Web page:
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Aceh takes in Arakanese refugees

Hundreds of Muslim Rohingya refugees who fled oppression of the Myanmarese junta government sought shelter in Indonesian region of Aceh.

The last days of 2008 witnessed the humanitarian drama of Muslim minorities in southeastern Asia. A group of Muslims from Myanmar set out to Bay of Bengal with unfit boats to escape the oppression they had been subjected to in their country. About 1,000 refugees sailed in four or five boats and reached Bengal coasts. They landed at the Thai shore for fear of being seized by human traffickers at sea. Arrived at Thai port of Kota Ranong, the Rohingya refugees were detained by coast guard officials and were subjected to inhumane treatment. Thai security officials threatened the Rohingya men with beards to cut their bears and insulted them. The Thai government, which has been fighting Thai Muslims in Pattani Province for decades, refused to grant asylum to Myanmarese Muslims. The Rohingya refugees were set adrift at ocean with no food supply.

One of the boats with 193 refugees onboard got lost in the ocean and drifted for about a month until it reached Weh Island of Aceh Province. The rest of the boats are predicted to have been submerged by heavy monsoon rains. Acehnese officials extended help to the refugees who had been striving to survive at sea with no food and water. The Municipality of Sabang, Aceh Governorate, and a number of nongovernmental organizations, particularly the International Organization for Migration, offered help to Myanmarese Muslim refugees. The Rohingya asylum-seekers underwent health control and those whose condition was serious were dispatched to hospitals.

Journalists are not allowed to talk to the refugees, who were saved by relief aid of Indonesian government agencies and NOGs in Aceh. The Rohingya refugees refuse to go back to Myanmar for fear of being punished by Myanmarese junta administration, Indonesian officials said. All the refugees who could make it to Sabang port are men. Myanmarese authorities made a statement saying those refugees who arrived at Indonesian port are not Myanmarese citizens. Twenty-two of 220 Myanmarese Muslim refugees who set out to ocean with unsound fishing boats died before reaching Aceh. The refugees, including Thais and a Bangladeshi national, are staying at a navy guesthouse in the town of Idi, in western Aceh. The refugees strove to survive at sea with no food and water for three weeks. Twenty-two of them starved to death and their bodies were thrown into sea. Officials from the Indonesian Foreign Ministry stated they have initiated an investigation into the arrival of second refugee group. Muslim residents of Aceh, who know well what it means to be a refugee, immediately extended their help to the refugees and offered food and clothes.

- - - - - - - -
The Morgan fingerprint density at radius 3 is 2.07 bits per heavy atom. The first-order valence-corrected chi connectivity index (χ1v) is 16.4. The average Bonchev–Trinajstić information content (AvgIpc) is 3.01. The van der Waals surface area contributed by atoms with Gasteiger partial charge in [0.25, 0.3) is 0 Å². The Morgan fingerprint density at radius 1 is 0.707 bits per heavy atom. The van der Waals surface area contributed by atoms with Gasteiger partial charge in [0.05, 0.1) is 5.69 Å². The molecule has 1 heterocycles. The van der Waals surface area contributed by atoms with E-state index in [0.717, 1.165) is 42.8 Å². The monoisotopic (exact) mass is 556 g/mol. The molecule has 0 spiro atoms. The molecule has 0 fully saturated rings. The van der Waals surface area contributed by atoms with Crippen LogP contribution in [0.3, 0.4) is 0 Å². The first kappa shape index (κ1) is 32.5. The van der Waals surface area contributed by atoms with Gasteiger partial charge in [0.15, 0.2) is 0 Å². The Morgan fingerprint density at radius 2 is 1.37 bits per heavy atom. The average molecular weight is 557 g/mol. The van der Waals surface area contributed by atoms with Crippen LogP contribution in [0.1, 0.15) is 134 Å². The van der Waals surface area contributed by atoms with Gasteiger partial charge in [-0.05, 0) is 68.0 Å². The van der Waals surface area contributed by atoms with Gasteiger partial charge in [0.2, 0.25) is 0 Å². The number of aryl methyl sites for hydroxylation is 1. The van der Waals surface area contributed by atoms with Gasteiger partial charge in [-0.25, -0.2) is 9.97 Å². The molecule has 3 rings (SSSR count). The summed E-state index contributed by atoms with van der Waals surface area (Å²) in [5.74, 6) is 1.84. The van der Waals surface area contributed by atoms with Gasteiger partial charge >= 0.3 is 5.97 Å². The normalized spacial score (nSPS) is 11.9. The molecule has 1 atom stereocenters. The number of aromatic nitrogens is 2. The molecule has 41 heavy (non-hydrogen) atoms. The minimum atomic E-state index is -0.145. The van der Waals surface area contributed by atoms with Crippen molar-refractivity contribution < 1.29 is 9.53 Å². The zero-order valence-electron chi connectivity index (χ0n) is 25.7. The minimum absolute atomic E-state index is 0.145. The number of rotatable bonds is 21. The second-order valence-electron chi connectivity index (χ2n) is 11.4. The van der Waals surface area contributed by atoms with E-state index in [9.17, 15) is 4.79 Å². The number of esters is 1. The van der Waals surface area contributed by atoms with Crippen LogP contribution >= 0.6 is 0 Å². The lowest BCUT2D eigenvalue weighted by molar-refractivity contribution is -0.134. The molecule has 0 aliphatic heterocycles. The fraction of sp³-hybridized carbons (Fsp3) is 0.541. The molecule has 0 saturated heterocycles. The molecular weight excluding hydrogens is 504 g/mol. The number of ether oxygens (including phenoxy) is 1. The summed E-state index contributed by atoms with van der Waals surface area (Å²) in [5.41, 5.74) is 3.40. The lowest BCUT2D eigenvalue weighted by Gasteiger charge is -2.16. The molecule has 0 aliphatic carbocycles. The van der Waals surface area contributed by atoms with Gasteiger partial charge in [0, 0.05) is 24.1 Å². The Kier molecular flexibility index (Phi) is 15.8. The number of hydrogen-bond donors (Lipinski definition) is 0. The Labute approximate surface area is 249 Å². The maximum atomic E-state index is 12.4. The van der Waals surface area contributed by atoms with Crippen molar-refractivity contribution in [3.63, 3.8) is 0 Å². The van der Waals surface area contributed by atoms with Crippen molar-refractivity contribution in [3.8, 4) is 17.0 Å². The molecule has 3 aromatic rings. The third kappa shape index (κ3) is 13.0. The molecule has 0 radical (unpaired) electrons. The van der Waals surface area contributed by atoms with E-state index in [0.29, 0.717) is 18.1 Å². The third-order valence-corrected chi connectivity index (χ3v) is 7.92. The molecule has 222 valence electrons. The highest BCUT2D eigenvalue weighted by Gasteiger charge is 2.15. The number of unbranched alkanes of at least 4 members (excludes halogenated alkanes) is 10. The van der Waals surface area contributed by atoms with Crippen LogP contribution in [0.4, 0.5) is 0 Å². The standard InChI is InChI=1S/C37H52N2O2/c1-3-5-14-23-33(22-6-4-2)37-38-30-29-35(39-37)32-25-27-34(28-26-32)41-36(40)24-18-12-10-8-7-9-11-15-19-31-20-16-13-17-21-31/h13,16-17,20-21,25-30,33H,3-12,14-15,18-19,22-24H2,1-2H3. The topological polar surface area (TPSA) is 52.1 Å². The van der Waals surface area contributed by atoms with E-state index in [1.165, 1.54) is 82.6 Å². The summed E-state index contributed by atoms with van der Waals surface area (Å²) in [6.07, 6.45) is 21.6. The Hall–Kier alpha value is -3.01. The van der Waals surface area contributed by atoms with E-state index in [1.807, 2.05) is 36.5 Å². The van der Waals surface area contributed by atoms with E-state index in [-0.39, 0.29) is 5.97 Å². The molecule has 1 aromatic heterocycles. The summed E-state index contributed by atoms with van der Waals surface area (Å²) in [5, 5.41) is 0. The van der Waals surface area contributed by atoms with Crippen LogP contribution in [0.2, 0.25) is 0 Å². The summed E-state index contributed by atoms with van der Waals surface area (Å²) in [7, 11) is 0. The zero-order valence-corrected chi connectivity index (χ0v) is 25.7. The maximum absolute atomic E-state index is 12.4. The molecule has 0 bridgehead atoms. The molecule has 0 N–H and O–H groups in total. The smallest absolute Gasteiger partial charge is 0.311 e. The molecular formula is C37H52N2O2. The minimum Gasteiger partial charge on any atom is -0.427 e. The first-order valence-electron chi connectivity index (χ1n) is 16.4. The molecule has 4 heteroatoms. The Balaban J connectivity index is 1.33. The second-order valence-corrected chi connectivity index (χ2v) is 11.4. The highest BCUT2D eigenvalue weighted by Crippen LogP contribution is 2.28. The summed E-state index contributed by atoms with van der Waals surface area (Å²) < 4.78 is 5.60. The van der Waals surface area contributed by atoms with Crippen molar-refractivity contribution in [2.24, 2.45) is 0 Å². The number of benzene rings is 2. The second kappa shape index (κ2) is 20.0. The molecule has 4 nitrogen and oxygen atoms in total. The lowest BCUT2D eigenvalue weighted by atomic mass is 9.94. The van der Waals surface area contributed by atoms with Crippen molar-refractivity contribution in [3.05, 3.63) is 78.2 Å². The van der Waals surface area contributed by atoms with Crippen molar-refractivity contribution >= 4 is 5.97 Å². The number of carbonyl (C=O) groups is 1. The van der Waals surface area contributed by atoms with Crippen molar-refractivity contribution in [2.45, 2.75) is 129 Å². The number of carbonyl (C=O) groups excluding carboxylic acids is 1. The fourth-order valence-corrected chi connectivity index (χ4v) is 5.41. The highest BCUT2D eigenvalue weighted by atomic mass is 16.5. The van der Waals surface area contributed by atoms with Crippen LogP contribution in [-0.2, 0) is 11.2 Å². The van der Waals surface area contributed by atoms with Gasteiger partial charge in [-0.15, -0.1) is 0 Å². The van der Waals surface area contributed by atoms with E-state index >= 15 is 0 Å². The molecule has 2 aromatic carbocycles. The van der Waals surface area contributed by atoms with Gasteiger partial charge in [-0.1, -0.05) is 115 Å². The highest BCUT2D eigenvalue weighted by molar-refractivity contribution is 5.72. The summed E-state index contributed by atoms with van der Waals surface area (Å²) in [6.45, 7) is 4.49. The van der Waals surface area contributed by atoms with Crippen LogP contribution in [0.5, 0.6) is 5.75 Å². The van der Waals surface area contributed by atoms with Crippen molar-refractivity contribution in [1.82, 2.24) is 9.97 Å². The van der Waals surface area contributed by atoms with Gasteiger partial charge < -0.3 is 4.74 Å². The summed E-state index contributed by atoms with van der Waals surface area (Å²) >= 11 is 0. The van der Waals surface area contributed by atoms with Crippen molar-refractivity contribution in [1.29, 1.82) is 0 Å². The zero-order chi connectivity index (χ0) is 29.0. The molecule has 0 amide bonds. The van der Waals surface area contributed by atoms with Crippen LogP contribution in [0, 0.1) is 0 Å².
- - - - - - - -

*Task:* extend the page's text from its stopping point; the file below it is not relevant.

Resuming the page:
Rahmad, a 37-year old refugee, said the Thai military gathered about 1,200 refugees on an uninhibited island and tortured them.

Indonesian Foreign Ministry warned the Rohingya asylum-seekers would be expatriated since they have no ratified refugee certificates, though the ministry's decision is not final. The problem of Myanmarese Muslim refugees that has been occupying the agenda of southeastern Asian countries will be discussed at a forum named the Bali Process. On the other hand, Din Syamsuddin, leader of Indonesia's second largest Muslim community Muhammadiyah, urged the Indonesian government to take the question of Myanmarese Muslims to the next ASEAN summit that will be held in late February, and seek a lasting solution to the problem. He indicated the Muhammadiyah organization would mobilize to help Myanmarese Muslims if the Indonesian government fails to extend adequate support and aid to the refugees.

Brad Adams, an official from the New York-based Human Rights Watch, highlighted the harsh treatment of the Myanmarese administration against the Rohingya Muslims was responsible for the problem.

Short History of Rohingya

Ethnic Rohingya Muslims are of Bengal, Burmese and Chinese origin. The Rohingya people, whose population is about 800,000 now, have been inhibiting western Myanmarese coastal region of Arakan since the seventh century. The junta administration of Myanmar refuses to recognize the Rohingya Muslims as a minority group. Rohingyas are subjected to political and religious pressure; they are not allowed to perform their religious rituals freely. Quran copies are burnt and religious schools are shut down.

Ekmeleddin İhsanoğlu, secretary general of the Organization of the Islamic Conference, expressed his concern over the situation of the Myanmarese Muslims. İhsanoğlu drew attention to the humanitarian tragedy of December, and criticized the Thai government for refusing entry to Arakanese Muslims fleeing the oppression of the Myanmarese government. He recalled the 1951 Refugee Convention adopted by the United Nations and accused Thailand of failing to abide by its obligations regarding refugees. İhsanoğlu urged the UN Refugee Agency (UNHCR) to set up an independent investigation team to investigate inhumane treatment of Arakanese Muslims, and to provide relief materials to at issue refugee groups.

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